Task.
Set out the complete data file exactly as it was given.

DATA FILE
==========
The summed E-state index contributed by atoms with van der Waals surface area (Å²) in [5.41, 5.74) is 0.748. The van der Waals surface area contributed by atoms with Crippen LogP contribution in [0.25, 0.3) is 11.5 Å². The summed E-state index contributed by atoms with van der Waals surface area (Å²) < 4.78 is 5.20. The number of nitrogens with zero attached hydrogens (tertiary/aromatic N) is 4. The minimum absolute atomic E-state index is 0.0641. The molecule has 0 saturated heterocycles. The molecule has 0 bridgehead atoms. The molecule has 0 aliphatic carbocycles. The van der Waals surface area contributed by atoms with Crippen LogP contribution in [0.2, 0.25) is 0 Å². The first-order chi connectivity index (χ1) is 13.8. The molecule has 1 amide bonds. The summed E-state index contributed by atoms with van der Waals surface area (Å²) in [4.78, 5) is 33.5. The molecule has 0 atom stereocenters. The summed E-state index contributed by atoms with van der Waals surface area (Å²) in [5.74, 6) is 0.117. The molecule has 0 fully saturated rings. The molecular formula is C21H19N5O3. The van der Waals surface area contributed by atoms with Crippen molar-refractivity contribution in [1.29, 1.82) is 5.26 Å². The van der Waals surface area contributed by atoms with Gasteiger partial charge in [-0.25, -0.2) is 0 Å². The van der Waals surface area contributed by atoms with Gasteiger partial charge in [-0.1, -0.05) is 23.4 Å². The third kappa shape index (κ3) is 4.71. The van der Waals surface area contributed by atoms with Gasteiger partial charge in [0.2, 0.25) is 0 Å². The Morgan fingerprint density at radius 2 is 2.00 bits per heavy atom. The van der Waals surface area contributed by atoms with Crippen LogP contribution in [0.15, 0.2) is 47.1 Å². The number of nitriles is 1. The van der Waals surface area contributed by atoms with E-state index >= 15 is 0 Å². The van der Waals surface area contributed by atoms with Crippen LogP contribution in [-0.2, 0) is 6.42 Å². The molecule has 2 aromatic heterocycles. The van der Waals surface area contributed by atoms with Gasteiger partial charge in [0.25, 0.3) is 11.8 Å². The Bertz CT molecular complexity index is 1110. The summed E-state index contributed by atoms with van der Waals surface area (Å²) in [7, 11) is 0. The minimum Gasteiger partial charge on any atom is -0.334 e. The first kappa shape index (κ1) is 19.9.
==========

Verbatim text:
The summed E-state index contributed by atoms with van der Waals surface area (Å²) in [5.41, 5.74) is 0.748. The van der Waals surface area contributed by atoms with Crippen LogP contribution in [0.25, 0.3) is 11.5 Å². The summed E-state index contributed by atoms with van der Waals surface area (Å²) < 4.78 is 5.20. The number of nitrogens with zero attached hydrogens (tertiary/aromatic N) is 4. The minimum absolute atomic E-state index is 0.0641. The molecule has 0 saturated heterocycles. The molecule has 0 bridgehead atoms. The molecule has 0 aliphatic carbocycles. The van der Waals surface area contributed by atoms with Crippen LogP contribution in [0.2, 0.25) is 0 Å². The first-order chi connectivity index (χ1) is 13.8. The molecule has 1 amide bonds. The summed E-state index contributed by atoms with van der Waals surface area (Å²) in [4.78, 5) is 33.5. The molecule has 0 atom stereocenters. The summed E-state index contributed by atoms with van der Waals surface area (Å²) in [5.74, 6) is 0.117. The molecule has 0 fully saturated rings. The molecular formula is C21H19N5O3. The van der Waals surface area contributed by atoms with Crippen molar-refractivity contribution in [1.29, 1.82) is 5.26 Å². The van der Waals surface area contributed by atoms with Gasteiger partial charge in [-0.25, -0.2) is 0 Å². The van der Waals surface area contributed by atoms with Gasteiger partial charge in [-0.1, -0.05) is 23.4 Å². The third kappa shape index (κ3) is 4.71. The van der Waals surface area contributed by atoms with Gasteiger partial charge in [0.2, 0.25) is 0 Å². The Morgan fingerprint density at radius 2 is 2.00 bits per heavy atom. The van der Waals surface area contributed by atoms with Crippen LogP contribution in [0.15, 0.2) is 47.1 Å². The number of nitriles is 1. The van der Waals surface area contributed by atoms with E-state index >= 15 is 0 Å². The van der Waals surface area contributed by atoms with Crippen LogP contribution in [-0.2, 0) is 6.42 Å². The molecule has 2 aromatic heterocycles. The van der Waals surface area contributed by atoms with Gasteiger partial charge in [0.25, 0.3) is 11.8 Å². The Bertz CT molecular complexity index is 1110. The summed E-state index contributed by atoms with van der Waals surface area (Å²) in [7, 11) is 0. The minimum Gasteiger partial charge on any atom is -0.334 e. The first kappa shape index (κ1) is 19.9.